Those who sound the alarm on climate change are certain that the Earth will soon become uninhabitable. Whether those who don’t agree actually believe otherwise or just aren’t concerned about future generations is unclear. But certain people are actively preparing for what’s to come while others are living out their lives without a sense that things will soon change. Foe presents an intriguing if familiar and flawed look at two people whose existence is completely and irreversibly transformed by a need to look ahead.
Hen (Saoirse Ronan) and Junior (Paul Mescal) live somewhere in the American Midwest in 2065. They both go to work – her to a diner, him to a factory – each day, but otherwise live an isolated existence with just each other. When Terrance (Aaron Pierre) arrives one night, he informs them that Junior has been selected for a space station mission designed to help the future of civilization. Initially unwilling to take him seriously, the couple soon accepts that this is happening, and must prepare for Junior’s departure so that, as Terrance puts it, Hen can be well taken care of in his absence.
Foe is based on the novel of the same name by Iain Reid and covers an area of science fiction that deals with remnants of a past that’s not all that technological and is fast approaching an extinction event that will require tremendous creativity to ensure human survival. It’s not exactly a retrofuturistic concept, but could be considered one if the present that audiences know today were to stop and stay the same for some while forward-thinking, space-facing advances are made elsewhere. Hen still bikes to work and Junior drives a truck, and Terrance casually climbing into his self-driving car to head home after their first meeting feels like something they couldn’t imagine, or something they haven’t bothered to concern themselves with since they don’t feel a need to evolve and brace for what’s coming.
Ronan and Mescal are both incredibly talented performers whose careers are on the rise. After getting an early start with Atonement, Ronan has consistently delivered inviting, thoughtful turns, and she embeds considerable personality into Hen, who doesn’t often stand up for herself but seems to have a dreams she hasn’t ever been able to fulfill. Mescal, who has been extremely busy lately touring film festivals with Aftersun, Carmen, and All of Us Strangers, puts on an American accent and a strong dose of toxic masculinity to play someone who purports to devote himself fully to his wife but doesn’t always fully grasp what she actually could want.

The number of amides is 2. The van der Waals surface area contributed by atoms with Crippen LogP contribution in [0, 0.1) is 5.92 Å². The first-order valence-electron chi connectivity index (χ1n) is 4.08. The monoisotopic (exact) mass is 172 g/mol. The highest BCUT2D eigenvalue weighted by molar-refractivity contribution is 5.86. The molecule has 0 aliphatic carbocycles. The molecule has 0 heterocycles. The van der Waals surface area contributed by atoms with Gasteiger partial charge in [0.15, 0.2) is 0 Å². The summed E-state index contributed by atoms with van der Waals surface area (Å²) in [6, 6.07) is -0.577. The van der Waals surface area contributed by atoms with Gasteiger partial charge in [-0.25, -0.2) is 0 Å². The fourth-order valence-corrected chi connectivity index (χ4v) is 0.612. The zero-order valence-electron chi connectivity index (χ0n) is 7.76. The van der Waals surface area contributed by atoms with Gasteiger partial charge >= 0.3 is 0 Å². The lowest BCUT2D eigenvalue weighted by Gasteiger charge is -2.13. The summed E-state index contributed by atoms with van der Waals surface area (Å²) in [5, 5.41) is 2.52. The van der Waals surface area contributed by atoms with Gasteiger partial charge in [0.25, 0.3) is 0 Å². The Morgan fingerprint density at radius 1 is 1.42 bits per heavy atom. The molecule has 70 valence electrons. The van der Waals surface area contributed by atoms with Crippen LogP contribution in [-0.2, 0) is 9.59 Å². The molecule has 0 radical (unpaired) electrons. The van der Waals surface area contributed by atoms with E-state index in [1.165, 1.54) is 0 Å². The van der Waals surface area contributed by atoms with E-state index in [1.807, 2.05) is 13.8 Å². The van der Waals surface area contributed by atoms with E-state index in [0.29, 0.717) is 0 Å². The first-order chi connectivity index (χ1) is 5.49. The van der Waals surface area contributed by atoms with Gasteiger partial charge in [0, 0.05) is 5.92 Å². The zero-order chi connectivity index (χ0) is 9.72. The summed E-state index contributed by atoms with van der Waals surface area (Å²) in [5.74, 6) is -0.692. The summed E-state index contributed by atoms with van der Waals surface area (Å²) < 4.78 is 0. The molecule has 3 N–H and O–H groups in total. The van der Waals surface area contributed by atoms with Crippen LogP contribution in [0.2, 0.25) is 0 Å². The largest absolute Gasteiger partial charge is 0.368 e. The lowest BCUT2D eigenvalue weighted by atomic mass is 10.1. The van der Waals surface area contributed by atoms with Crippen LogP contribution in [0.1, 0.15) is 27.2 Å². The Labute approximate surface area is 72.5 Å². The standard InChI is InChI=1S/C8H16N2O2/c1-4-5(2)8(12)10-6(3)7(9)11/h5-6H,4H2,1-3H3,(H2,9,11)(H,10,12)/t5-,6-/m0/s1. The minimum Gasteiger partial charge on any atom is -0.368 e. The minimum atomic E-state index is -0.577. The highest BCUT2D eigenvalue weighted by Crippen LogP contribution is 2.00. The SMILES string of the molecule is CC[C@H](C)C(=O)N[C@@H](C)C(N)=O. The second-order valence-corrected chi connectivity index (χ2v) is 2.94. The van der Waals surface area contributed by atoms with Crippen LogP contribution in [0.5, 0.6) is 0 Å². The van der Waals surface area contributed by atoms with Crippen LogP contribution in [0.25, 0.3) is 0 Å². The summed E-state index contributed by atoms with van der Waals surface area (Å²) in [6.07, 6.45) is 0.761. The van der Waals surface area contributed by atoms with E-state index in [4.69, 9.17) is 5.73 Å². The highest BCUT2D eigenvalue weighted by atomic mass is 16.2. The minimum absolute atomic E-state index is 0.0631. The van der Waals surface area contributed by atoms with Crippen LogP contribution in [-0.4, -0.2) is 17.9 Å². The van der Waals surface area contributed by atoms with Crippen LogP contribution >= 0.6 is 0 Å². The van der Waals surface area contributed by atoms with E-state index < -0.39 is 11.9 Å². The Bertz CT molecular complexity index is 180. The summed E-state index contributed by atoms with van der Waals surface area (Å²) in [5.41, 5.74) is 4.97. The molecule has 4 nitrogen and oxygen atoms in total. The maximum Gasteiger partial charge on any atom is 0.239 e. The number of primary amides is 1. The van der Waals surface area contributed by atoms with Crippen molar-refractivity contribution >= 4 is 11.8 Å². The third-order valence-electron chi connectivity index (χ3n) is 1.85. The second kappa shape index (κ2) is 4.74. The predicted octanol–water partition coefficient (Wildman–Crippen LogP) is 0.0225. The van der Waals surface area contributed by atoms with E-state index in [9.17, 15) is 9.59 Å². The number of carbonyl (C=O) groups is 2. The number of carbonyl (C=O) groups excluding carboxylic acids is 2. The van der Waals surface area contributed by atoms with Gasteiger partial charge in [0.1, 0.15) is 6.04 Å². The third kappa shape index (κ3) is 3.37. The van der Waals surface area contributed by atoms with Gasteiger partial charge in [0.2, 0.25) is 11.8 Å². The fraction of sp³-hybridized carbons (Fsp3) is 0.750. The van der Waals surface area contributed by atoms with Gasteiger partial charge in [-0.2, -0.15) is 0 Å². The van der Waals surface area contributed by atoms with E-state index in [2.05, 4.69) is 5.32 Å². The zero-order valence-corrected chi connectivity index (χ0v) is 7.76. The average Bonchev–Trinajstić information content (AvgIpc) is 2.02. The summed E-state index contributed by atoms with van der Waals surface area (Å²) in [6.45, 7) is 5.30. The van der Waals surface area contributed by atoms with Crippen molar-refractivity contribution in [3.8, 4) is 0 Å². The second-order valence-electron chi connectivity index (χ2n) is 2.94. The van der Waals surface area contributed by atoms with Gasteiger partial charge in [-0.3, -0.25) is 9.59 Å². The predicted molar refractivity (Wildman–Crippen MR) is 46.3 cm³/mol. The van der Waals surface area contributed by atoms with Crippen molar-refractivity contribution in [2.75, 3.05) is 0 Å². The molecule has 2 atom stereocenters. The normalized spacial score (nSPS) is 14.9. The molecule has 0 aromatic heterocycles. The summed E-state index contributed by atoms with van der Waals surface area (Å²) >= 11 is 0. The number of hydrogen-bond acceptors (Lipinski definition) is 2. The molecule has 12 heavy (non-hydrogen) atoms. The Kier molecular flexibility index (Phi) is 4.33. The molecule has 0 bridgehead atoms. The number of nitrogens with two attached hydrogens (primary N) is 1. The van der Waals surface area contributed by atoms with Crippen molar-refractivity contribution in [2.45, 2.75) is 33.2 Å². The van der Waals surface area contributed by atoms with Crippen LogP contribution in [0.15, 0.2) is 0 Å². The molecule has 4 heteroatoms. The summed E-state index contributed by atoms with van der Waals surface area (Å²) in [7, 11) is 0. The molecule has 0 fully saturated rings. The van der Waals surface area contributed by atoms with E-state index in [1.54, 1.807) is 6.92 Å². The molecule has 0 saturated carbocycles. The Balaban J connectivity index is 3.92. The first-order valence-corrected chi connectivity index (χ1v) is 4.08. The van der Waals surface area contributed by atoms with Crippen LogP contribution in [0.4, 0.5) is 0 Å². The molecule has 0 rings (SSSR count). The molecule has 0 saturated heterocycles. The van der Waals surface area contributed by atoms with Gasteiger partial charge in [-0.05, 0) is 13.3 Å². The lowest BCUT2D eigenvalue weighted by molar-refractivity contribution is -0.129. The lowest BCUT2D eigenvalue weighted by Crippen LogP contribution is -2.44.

The premise of Foe is an intriguing one that starts out well enough, but the direction of the plot is both predictable and somewhat unconvincing. Terrance smiles frequently and seems all too laidback about the significance of what this couple is having to go through, and there’s something eerie about how okay he is with all of it. Less responsibly, he doesn’t seem to consider the consequences of what their separation will mean or the implications of what he intends to put into place to ensure that Hen will be cared for while her husband is away.
Those who have enjoyed films like Dual, Moon, The Island, or Never Let Me Go will find recognizable story elements here. The score by Oliver Coates, Park Jiha, and Agnes Obel plays constantly, serving to make every scene feel nostalgic in nature and the couple’s relationship long-lasting and haunting. That doesn’t leave any time to slow down and truly experience any of it, and when twists occur to reshape the narrative, it feels as if something has been lost in transition and can’t fully be located again. This is a film that works better as an idea than in its execution, captivating and enticing but ultimately unfulfilling.
Foe makes its world premiere in the Spotlight section at the 61st New York Film Festival and will be released theatrically on October 6th.